The Evolution Of A Songwriter

After more than three decades of making music and songwriting, David Olney has come out on top, at least to many music critics, fans and to himself. He is praised as one of the best songwriters in music today by many, including Emmylou Harris, Linda Ronstandt and the late Townes Van Zandt. Who knows if he will ever make it into the mainstream. Regardless, critical acclaim follows everything he releases. In past years Olney has performed at the South by Southwest music festival, and this year he will be playing again, debuting his 12th studio album, titled "Migration." Now the often brutally honest David Olney is letting go of the past and looking straight ahead.

Olney spoke with Jupiter Index, via telephone, from Nashville, TN, about songwriting, birds migrating, the music business, and more.

Editor’s note: Since this interview, Olney has released in 2018, This Side or the Other. He also keeps up with his music follows on every Tuesday, with his program, “You Never Know” Songwriting Series on YouTube.

Michelle Llaguno: You have a new album coming out in April, tell us a little bit about it.
David Olney: It's called "Migration." I play a lot of electric guitar in it, which is a stretch for me.

Did you co-produce it, like your last album "The Wheel?" And how did production go?
Yes, I produced it with Robb Earls. It kind of got bogged down because I was looking for a flamenco, classical guitar sound and I couldn't find someone to do that. I finally ran into Michael Johnson, and he played on one [song]. Later on I ran into German guitar player, Thomm Jutz, and once that piece fell into place then the production went very smoothly.

Tell us about your new song "Lenora."
The song "Lenora" is about two birds migrating south, one bird is in love with the other bird named Lenora.

Where do you find the inspiration for your songs?
I don't sit down and try to think something up. I've been doing it so long that there's just part of my brain trying to make a song up. I remember making up a song while watching leaves fall off a tree, or watching birds fly, which set off "Lenora" and some other songs. Usually it's more an image than an intellectual idea.

Your songs are very literate with different characters and plots, are you an avid reader?
Yeah, I read a lot. I think it's more that I'm interested in theatre and acting. I sort of see things in a theatrical way.

How does your interest in theatre and acting contribute to your writing?
Instead of writing things that may have happened to me, I'm more interested in creating a character and following what they would do in a certain situation. My writing is not very autobiographical.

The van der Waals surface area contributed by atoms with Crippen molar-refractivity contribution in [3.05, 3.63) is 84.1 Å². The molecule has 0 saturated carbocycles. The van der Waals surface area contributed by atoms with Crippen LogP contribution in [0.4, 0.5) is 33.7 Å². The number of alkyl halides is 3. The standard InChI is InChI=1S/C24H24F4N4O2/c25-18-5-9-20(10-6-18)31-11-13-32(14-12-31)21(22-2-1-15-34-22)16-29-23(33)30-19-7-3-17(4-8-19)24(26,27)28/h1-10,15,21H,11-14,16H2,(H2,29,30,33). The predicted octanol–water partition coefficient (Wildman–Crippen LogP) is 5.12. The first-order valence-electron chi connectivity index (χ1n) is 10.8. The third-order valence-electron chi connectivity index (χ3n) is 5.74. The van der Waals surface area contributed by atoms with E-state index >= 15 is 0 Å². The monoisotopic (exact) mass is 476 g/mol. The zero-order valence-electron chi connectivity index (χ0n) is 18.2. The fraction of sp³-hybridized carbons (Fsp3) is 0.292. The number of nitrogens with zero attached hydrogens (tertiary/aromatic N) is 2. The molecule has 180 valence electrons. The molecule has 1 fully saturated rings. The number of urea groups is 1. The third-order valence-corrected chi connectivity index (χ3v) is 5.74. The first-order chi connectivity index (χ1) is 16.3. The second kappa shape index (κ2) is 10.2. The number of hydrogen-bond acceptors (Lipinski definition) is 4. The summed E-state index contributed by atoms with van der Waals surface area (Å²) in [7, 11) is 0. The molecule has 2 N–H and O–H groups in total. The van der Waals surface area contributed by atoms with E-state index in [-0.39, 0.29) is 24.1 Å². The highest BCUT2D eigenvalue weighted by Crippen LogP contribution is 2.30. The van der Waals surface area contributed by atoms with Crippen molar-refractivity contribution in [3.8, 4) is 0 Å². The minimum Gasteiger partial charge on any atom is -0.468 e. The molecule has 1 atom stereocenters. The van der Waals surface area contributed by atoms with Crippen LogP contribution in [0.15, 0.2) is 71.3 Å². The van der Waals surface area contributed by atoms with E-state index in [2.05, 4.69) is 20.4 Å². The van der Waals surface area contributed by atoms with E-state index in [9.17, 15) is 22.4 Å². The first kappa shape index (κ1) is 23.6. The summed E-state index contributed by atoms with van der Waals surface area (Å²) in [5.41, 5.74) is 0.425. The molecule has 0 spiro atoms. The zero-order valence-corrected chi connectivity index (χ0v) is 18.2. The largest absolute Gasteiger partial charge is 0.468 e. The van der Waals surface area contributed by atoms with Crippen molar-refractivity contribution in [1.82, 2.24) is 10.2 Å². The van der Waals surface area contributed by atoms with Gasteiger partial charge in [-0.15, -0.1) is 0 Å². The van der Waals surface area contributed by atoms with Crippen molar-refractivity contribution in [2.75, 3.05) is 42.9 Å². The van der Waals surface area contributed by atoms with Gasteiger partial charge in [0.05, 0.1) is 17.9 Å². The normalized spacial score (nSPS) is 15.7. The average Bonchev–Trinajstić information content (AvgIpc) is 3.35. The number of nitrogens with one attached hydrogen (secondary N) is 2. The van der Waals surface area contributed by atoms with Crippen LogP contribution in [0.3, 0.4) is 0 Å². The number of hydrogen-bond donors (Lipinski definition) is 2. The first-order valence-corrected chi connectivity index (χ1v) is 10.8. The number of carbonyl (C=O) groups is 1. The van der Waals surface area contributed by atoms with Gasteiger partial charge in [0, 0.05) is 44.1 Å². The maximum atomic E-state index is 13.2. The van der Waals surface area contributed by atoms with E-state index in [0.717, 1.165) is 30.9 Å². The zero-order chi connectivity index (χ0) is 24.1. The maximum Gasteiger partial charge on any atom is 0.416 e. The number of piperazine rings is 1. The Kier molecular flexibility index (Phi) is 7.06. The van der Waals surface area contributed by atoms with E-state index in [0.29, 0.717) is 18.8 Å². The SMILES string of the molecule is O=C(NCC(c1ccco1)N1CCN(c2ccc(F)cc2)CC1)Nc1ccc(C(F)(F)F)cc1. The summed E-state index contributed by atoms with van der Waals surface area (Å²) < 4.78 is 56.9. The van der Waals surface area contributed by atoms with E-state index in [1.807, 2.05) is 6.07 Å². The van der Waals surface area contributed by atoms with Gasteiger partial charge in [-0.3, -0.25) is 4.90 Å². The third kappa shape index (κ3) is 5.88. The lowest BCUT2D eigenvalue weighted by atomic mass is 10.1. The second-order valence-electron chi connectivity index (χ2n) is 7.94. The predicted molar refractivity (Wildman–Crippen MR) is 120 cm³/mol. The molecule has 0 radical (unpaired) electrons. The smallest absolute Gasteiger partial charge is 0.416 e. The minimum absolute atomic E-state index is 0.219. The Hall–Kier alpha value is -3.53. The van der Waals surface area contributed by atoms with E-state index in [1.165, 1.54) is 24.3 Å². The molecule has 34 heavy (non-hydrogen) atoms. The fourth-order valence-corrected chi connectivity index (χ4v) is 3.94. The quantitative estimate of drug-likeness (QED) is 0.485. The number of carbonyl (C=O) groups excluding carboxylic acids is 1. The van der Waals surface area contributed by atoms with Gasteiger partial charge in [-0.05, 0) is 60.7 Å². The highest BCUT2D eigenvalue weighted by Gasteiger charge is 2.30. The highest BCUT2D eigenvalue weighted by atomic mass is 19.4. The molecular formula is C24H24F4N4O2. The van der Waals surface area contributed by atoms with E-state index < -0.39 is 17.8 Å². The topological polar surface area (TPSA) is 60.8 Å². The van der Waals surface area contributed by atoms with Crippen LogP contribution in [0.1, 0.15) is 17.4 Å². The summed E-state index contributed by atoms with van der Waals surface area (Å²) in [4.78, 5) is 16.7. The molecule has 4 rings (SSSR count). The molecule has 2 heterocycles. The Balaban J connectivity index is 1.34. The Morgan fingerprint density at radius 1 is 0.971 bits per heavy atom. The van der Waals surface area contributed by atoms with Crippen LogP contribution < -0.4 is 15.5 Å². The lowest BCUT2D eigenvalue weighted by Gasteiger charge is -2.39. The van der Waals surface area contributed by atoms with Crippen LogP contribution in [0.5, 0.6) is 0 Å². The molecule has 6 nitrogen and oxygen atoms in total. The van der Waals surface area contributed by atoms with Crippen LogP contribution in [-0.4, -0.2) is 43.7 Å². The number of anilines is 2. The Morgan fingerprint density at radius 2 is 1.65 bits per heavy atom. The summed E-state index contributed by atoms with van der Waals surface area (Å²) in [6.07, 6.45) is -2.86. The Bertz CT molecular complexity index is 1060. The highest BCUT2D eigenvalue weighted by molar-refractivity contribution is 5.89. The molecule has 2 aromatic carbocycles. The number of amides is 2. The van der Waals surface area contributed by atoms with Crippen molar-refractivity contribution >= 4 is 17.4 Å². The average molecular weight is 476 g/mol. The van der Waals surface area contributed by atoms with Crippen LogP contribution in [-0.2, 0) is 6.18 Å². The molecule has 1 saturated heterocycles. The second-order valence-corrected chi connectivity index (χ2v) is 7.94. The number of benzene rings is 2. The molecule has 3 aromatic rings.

I read a review that said your music was "too dark and thoughtful for mass popularity," do you think that's true?
Yes. There is a lot of thinking about death, and things like that. Some people can write all love songs very well, I don't happen to be one of them. I just have to do what I do best.

You've been involved in the music scene for more than 30 years, how has your music evolved?
In the beginning you tend to want to let people know who you are, what kind of person you are through your music and your songs. The more I did it, the less I wanted to. [Now] there's less of me in the songs. It's a weird thing, it's too simple to say the songs aren't about me if it came out of my head. I've been able to explore what I'm like more thoroughly by thinking outside of myself. I look at other people and wonder how they act, and I end up having to compare it to how I would act. Writing about myself doesn't interest me, but finding out about myself does.

Tell us how your spiritual side contributes to your music?
It's always there, but I kind of struggle with that stuff. I think the songs reflect that struggle of how much you can believe in an Almighty or guiding spirit in the universe, and how much you have to sink or swim on your own wits.

What do you love or hate about living in Nashville?
Nashville is my home now and its familiar streets. I love my house and family. I hate the music business. The art part of it, the creative part is always the most interesting. I've seen too many projects start out with such hope, but get sunk on the rocks of business. I'll be much more comfortable living in Nashville when I stop thinking about the country music business. It was kind of foolish of me to think I could make an impression on it, my audience is somewhere else.

Which is more enjoyable for you; writing, recording, or performing live?
I guess the biggest thrill is writing a song, and getting an idea that it is a good song. It's what God must feel like, something didn't exist before and now it does exist. That's pretty amazing. Also, getting up in front of people and just letting it fly, just letting it loose is a wonderful feeling.

Can you share with us one of the defining moments of your career?
I used to be in a band called The X-Rays, it was almost like a punk band, very rock 'n' roll. Leaving that band and going back to being a folk singer was a big moment for me.

You have been critically acclaimed and admired by your musical peers, are you content with your career thus far, and what's in store for the future?
Yeah, I'm happy with it. It's amazing to me that I've been on the margin of the page for all these years, but I'm able to still get out there and do it. I don't think I would be a very good famous person, I think that would bug me. I like anonymity, to work so you get enough of a reputation so you can go out and work and pay the rent and at the same time still be able to be in secret out there. Sometimes I feel like a spy out there, or a fly on the wall, and I really enjoy
that. As far as what the future holds, I think this new CD is probably the best thing I've done.

So, I'm looking forward to going out and letting people know about that, and hopefully I won't get too famous.

by Michelle Llaguno